Knee Deep in Sardines
Try to imagine this with me: The sermon is over and the boat is brought back the few yards to shore. Peter drops his now washed and dried and folded nets into the empty boat. He sighs that tired sigh that means the work is finally done. Perhaps he now turns his thoughts to breakfast and home and rest. It is in this moment that the Lord Jesus Christ looks Peter in his weary face and says, “Simon, Launch out into the deep, and let down your nets for a draught.” In other words, “Take those nets you just cleaned and put away, and sail back out on to that Sea you just spent all night on, and use your tired, aching muscles to throw the nets out again and see if we can’t catch some of those fish that are nowhere to be found today.” Can you imagine the look on Peter’s face in this moment? Peter seems to begin his response to the Lord intent on saying no, but something happens half-way through: “Master, we have toiled all the night, and have taken nothing.” I imagine a long pause here as the Lord listens to Peter while calmly, firmly, lovingly, expectantly gazing at him. Peter changes course: “Nevertheless, at thy word I will let down the net.”
Now amidst the excitement and the yelling and the laughter and the splashing, Peter stops and falls to his knees right in the fish. “Depart from me,” he says to Jesus, “for I am a sinful man, O Lord.” We may come to know Christ and feel our testimonies move up to the next level at the most surprising moments. For Peter, it happened when he was weary and discouraged and knee deep in fish; but when he had, nevertheless, responded to an invitation from the Savior; when he had done something he was not in the mood to do. Faith is not just a feeling; it is a decision. I think that sometimes the pay-off is more powerful in moments like these because the Lord has allowed us to illustrate—to Him and to ourselves—that our commitment is bigger than the circumstances.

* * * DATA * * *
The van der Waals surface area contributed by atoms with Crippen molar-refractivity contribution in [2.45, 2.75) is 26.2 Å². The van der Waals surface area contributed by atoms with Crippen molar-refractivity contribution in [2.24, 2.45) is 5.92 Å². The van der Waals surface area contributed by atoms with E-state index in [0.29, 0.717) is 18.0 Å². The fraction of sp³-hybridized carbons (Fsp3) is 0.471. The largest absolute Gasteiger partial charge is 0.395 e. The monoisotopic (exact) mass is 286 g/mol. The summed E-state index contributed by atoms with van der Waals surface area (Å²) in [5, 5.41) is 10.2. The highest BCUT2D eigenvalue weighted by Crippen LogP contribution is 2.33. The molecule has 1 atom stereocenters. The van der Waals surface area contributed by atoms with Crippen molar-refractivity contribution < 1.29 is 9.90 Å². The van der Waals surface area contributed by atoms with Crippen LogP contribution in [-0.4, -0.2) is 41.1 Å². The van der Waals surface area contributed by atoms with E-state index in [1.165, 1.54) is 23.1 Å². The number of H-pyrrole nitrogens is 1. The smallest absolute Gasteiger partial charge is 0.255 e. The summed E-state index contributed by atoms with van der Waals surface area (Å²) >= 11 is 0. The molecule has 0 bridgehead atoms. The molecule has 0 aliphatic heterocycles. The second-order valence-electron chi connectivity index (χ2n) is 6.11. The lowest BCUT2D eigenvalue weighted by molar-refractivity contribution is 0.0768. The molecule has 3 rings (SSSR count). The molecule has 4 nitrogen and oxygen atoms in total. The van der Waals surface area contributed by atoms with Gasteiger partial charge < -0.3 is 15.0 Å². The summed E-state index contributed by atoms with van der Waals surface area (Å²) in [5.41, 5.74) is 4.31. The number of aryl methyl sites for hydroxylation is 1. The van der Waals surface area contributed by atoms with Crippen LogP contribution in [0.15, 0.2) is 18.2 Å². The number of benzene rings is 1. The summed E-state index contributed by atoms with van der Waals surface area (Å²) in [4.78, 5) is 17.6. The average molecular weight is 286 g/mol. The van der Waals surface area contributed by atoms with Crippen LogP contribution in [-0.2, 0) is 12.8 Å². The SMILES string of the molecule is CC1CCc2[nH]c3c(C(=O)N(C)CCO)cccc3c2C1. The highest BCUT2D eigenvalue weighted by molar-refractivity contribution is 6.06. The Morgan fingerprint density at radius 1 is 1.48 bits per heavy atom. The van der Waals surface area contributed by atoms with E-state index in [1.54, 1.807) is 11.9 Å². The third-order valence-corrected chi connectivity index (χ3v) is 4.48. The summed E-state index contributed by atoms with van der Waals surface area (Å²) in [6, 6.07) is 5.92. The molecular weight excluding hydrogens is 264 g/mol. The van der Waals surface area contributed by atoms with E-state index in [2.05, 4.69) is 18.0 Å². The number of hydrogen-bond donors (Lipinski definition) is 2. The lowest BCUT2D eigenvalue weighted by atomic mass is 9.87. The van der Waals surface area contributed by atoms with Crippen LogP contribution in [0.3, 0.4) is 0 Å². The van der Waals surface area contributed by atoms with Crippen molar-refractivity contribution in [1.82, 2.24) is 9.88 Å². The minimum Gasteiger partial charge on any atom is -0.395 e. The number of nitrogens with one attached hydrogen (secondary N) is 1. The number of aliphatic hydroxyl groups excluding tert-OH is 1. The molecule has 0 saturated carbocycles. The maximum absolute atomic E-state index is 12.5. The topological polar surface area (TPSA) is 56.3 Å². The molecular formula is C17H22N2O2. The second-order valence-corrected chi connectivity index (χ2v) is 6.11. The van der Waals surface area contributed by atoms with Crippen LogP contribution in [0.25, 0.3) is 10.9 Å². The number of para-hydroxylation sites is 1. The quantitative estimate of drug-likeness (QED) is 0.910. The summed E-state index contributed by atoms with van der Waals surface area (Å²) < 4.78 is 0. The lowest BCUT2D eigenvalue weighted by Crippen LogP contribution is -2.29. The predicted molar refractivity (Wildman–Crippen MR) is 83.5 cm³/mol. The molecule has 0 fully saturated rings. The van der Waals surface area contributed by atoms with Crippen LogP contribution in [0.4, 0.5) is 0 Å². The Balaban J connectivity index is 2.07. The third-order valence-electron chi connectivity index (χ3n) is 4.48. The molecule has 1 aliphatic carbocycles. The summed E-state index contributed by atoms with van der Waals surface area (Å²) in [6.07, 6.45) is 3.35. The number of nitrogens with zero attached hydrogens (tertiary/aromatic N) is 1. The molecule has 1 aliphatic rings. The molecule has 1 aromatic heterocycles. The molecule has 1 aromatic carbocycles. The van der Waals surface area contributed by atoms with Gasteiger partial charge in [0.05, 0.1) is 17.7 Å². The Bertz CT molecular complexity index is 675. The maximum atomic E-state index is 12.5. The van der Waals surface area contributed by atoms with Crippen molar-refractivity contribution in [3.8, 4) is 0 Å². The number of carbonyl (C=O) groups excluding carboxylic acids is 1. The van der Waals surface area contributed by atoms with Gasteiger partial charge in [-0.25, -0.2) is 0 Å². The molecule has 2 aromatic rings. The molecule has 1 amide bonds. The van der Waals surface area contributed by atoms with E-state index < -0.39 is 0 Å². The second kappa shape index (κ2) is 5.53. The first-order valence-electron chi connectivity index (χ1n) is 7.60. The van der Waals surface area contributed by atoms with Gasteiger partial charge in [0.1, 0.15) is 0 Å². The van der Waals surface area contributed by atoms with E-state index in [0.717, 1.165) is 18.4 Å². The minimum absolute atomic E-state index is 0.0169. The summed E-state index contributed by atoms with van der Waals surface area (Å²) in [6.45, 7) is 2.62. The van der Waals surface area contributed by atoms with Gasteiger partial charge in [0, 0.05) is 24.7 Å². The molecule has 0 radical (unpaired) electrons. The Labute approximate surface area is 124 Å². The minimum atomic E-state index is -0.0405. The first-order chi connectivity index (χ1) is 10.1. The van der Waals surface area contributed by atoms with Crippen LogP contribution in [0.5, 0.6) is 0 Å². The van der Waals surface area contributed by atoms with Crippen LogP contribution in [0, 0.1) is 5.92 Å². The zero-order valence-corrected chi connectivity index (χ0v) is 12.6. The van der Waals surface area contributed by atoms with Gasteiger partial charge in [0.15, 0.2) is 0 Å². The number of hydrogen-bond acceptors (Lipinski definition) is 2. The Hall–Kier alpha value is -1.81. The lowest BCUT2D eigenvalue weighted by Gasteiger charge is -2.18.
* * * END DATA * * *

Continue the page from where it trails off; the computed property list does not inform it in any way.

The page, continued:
And here, I wish to say to her now,
is a smaller gift—not the worn truth
that you can never repay your mother,
but the rueful admission that when she took
the two-tone lanyard from my hand,
I was as sure as a boy could be
that this useless, worthless thing I wove
out of boredom would be enough to make us even.
And even more disturbing, I find that I sometimes think the same way about what I owe to God. I go on as if my sporadic temple attendance and my pretty-good personal prayers and my hit-and-miss family nights are enough to make us even; that these “lanyards” I offer to God are a sufficient trade for Eternal Life and Glory and “all that [the] Father hath.”We can do better, with His help. We will never be "even" but we can do better.
While browsing through Brother Reel's site looking for the post with the reference to Brother Sturm's talk, I also noted a great post on "praying with your feet." It is one I think I'll read again in the future.